Vanessa Carlton, who just released a new album called Liberman, recently talked to CBS News about how good friend Stevie Nicks has continued to be an inspiration to her. “Her greatest form of advice is how she lives her life. The way that she looks at her career and looks at her role is so extraordinary because she’s obviously in such a position of power [that] in a sense she’s like a queen, you know? But she is so warm and connected. I just love how she connects all the dots of her life.”
For the first time ever, Stevie Nicks approved of the track order Vanessa Carlton created for an album.
Carlton recently finished recording her fifth full-length studio release and asked her Fleetwood Mac singer pal (and recent wedding officiant) for her input.
“I sent her the album and I think she really digs it,” Carlton told CBS News. “She helps with each record to figure out the order of the songs. For the first time ever, she thought that the order was correct that I gave her, so that was good.”
Recorded in both Nashville, Tenn., and England, the upcoming set, called “Liberman,” comes on the heels of 2011’s “Rabbits on the Run.” It was originally expected out this year, but Carlton had to delay its release to 2015. Though she can’t say why at the moment, she promises it’s a good thing.
One aspect she can talk about is the album itself and why the music has a dream-like quality: “I just really wanted it to feel like…an escape — kind of lush, trippy and beautiful…You really feel like you’re falling into a rabbit hole of sounds. So that’s the kind of record I made. It’s pretty short. It’s 10 songs. It’s meant to be listened through your headphones.”
“The name of the album is ‘Liberman,’ which is my grandfather’s real name before it was changed,” Carlton continued. “I just wanted to go back to the truth. Lee has become my middle name…His name’s Alan Lee…He felt like he needed to change it. He was an artist, he was a painter. He was also a designer of shirts and stuff…He had a really successful company and at the beginning of his company, he didn’t feel like it would do well with a Jewish name like that….It also means my beloved, honorable person — all of those things fall in line to what the music is.”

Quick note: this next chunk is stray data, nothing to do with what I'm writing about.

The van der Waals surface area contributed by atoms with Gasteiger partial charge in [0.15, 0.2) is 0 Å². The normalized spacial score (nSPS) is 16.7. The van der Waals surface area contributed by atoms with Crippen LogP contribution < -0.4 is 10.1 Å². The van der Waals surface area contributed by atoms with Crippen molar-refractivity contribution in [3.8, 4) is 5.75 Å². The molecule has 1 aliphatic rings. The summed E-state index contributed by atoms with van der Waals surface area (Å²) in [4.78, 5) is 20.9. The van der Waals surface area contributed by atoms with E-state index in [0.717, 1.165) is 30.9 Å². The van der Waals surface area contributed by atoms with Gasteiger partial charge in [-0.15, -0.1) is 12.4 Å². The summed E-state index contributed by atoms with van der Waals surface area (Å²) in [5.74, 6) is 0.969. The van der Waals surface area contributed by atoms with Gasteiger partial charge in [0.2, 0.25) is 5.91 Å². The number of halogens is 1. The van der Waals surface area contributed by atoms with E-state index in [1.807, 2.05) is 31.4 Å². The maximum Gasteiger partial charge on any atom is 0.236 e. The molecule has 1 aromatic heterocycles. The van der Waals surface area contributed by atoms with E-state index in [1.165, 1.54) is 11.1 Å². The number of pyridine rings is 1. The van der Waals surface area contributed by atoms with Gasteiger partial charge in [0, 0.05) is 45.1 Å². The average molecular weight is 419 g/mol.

Although the album title is a personal, the songs Carlton, 33, wrote for the set aren’t necessarily about her life.
“It’s more philosophical. It’s more about the human condition,” Carlton explained. “For instance, one of my favorite songs on the record is the first song — ‘Take It Easy.’…I listen to Bob Marley almost every day, and there’s almost a reggae approach to the lyrics. You hear certain phrases and you actually calm down. You actually chill out. I love that in music. It can almost be hypnotic. There’s definitely stories in it. There’s a song called ‘Willow’ named after the weeping willow tree. There’s a song called ‘The River.’…Nature is a strong theme throughout the album.”
The “A Thousand Miles” singer teamed up with a few different writers and producers for the album, including her new husband, Deer Tick singer-guitarist John McCauley. They worked together on three of the album’s songs — and Carlton says the process was “awesome.”